The relationship between financial advisers and clients is a delicate one. Dealing with the client’s financial future is a major responsibility of the consultant. How you connect with your original customers and the questions you ask can mean a long-term relationship that is productive, trusting each other, or the difference between losing customers.
Ask these five questions to build trust and build a long-term financial advisor-client relationship. The following query will show customers the platform you want to know about them and create a transparent relationship. By starting right, future misunderstandings can be minimized.
These issues fall into three main categories: relationships, risks, and wealth accumulation.
- Successful financial advisors understand that their business is more than just making market recommendations.
- Knowing your customers and understanding their financial goals means building and maintaining rapport and understanding their hopes and concerns.
- This also means assessing their ability and willingness to take risks and establishing clear goals for success.
- Here, we raise some key questions to ask your customers in the areas of relationship, risk, and accumulation.
1. What is your biggest financial worry, and how do you want me to solve it with you?
This may be the most important question to discuss with the customer. As a consultant, you are a problem solver and you need to understand what is expected of you from the beginning. This is also a great way to build rapport and show customers that you are on their side and want to improve their lives.
2. Since investment returns have risen and fallen, no matter how talented the consultant is, how much does your investment need to fall before you fire me?
This question serves two purposes. First, it lays the foundation for the investment reality of rising and falling financial assets, regardless of the adviser’s talents. It also provides a starting point for customers to understand the details of the investment market. Secondly, the answer to this question can be saved for the future, so that if a customer panics after the market drops by 5%, you can re-examine the answer to this initial question and at the same time soothe tired nerves.
3. What percentage of your overall investment portfolio loss will cause your personal discomfort, such as lack of sleep, worry, and despair?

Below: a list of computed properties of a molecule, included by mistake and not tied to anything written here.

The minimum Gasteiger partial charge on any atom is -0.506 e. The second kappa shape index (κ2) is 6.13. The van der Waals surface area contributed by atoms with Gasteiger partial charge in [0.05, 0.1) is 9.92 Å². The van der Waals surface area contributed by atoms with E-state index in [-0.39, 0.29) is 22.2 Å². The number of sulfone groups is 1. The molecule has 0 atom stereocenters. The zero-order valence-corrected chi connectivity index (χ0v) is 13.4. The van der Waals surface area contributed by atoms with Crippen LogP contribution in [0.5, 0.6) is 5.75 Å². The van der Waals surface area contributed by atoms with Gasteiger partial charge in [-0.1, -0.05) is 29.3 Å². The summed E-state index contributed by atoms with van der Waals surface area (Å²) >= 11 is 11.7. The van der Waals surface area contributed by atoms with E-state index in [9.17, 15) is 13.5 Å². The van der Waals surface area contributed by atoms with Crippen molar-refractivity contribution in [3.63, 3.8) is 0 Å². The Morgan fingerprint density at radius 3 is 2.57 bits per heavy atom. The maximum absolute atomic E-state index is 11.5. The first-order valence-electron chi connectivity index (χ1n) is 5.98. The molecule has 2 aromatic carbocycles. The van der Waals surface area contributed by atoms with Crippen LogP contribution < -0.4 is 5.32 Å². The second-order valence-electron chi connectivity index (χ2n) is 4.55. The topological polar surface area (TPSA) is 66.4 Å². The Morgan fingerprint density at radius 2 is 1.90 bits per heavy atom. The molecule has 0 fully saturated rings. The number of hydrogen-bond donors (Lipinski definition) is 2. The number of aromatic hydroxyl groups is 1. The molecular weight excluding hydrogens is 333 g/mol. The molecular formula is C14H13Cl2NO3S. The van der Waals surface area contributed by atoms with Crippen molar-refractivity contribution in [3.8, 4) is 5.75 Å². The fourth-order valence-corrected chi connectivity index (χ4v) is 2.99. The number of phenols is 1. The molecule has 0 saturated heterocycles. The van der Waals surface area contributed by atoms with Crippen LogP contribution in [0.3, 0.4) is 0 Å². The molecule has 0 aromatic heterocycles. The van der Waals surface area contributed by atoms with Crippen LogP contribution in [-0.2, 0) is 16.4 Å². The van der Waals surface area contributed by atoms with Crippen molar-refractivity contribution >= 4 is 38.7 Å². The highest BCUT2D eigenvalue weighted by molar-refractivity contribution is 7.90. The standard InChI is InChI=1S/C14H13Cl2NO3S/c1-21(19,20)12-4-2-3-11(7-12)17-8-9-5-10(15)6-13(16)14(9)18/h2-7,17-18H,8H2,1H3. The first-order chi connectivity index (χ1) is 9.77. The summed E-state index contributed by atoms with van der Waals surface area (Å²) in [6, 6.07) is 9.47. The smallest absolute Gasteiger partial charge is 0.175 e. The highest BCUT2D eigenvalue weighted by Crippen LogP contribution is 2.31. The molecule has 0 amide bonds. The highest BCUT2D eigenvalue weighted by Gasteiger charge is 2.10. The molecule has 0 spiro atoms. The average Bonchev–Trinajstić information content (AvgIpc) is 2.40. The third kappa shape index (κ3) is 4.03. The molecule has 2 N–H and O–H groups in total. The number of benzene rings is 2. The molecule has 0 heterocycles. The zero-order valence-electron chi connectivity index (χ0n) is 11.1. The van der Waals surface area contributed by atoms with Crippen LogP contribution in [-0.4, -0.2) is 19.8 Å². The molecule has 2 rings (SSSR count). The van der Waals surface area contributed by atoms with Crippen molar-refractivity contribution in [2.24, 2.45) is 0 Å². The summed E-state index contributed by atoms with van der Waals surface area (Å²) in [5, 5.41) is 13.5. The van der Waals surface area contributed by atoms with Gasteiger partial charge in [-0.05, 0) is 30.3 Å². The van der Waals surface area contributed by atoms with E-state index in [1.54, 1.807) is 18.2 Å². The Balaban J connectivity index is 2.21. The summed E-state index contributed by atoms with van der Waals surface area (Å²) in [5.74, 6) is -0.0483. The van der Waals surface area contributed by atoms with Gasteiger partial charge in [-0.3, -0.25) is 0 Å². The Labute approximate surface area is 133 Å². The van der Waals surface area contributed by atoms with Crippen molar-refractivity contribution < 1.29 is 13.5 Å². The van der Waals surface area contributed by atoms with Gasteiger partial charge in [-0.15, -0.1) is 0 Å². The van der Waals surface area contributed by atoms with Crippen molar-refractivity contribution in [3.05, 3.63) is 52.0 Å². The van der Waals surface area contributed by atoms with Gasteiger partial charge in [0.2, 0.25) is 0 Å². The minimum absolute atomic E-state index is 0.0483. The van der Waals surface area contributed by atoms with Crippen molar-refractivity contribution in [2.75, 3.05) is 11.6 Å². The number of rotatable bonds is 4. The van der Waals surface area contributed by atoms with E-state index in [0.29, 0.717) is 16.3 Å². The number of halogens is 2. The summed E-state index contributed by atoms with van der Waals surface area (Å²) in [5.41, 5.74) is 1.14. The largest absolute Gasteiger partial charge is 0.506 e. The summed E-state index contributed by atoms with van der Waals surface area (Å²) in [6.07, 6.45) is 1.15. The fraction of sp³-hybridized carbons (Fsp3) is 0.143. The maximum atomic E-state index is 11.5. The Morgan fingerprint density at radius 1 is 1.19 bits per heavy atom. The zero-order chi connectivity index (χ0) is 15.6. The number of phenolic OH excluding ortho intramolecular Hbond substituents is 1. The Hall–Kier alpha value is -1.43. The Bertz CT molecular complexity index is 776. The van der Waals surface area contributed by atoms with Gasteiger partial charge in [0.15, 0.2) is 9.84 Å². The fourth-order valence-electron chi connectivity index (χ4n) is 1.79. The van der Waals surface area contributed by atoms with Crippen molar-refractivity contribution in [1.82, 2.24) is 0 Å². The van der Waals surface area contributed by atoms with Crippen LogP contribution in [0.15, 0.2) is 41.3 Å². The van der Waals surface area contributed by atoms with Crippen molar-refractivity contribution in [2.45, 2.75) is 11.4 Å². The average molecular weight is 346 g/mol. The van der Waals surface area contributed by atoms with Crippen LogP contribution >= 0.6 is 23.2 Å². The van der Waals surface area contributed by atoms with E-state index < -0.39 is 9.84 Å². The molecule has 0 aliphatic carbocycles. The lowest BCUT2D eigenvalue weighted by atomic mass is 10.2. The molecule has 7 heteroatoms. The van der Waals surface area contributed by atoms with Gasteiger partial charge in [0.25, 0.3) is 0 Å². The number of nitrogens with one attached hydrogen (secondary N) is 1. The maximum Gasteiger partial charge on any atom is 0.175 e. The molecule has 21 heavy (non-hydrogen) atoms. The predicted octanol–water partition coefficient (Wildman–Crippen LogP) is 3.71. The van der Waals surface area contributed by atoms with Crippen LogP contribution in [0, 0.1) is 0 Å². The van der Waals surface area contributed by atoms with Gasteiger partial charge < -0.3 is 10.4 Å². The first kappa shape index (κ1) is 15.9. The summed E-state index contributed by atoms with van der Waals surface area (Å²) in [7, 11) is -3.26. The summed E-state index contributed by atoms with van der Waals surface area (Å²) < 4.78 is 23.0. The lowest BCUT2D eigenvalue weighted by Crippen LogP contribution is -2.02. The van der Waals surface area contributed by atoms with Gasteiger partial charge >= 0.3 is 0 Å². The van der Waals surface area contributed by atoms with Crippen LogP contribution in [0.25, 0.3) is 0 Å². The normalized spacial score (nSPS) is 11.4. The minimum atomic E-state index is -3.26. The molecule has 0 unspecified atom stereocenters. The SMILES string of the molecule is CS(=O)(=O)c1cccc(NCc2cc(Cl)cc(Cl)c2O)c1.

Financial professionals usually measure risk by standard deviation or volatility. Both investors and financial professionals need to understand how much risk investors can “tolerate” before they can make unwise moves, such as selling or dumping all stock mutual funds at the bottom.
4. In which situation would you feel worse: if your mutual fund fell by 10% and you did not sell it, or if you sold your fund and its value increased after you sold it 10%?
Behavioral finance theory generally believes that investors feel worse about losses than comparable gains. Evaluating people’s feelings about watching their investments fall and sell, and then observing investment returns can provide insights into investors’ risk tolerance. To get some real-life data, you may need to follow up and ask if this situation has ever happened.
Understanding the client’s risk tolerance can also help advisers and clients determine the overall portfolio asset allocation. Investors with a higher degree of risk aversion will tend to allocate more bonds and fixed asset classes, reducing the proportion of volatile stocks and equity mutual funds.
5. How will you measure the success of your financial investment portfolio?
In investment, the customer’s investment portfolio usually has an investment benchmark return. For example, if the client owns 60% of stocks and 40% of bond asset allocation, then the return on the investment portfolio may be measured based on the proportional returns of the S&P 500 Index and the Barclays Bond Index.
If the client answers this question and says that they expect a 10% annual return each year, then the consultant must educate the individual about historical market returns to avoid misunderstandings on the road.
The long-term financial advisor-client relationship starts from the very beginning. By asking the right questions, listening attentively to the answers, and creating an atmosphere of trust, both parties will be satisfied.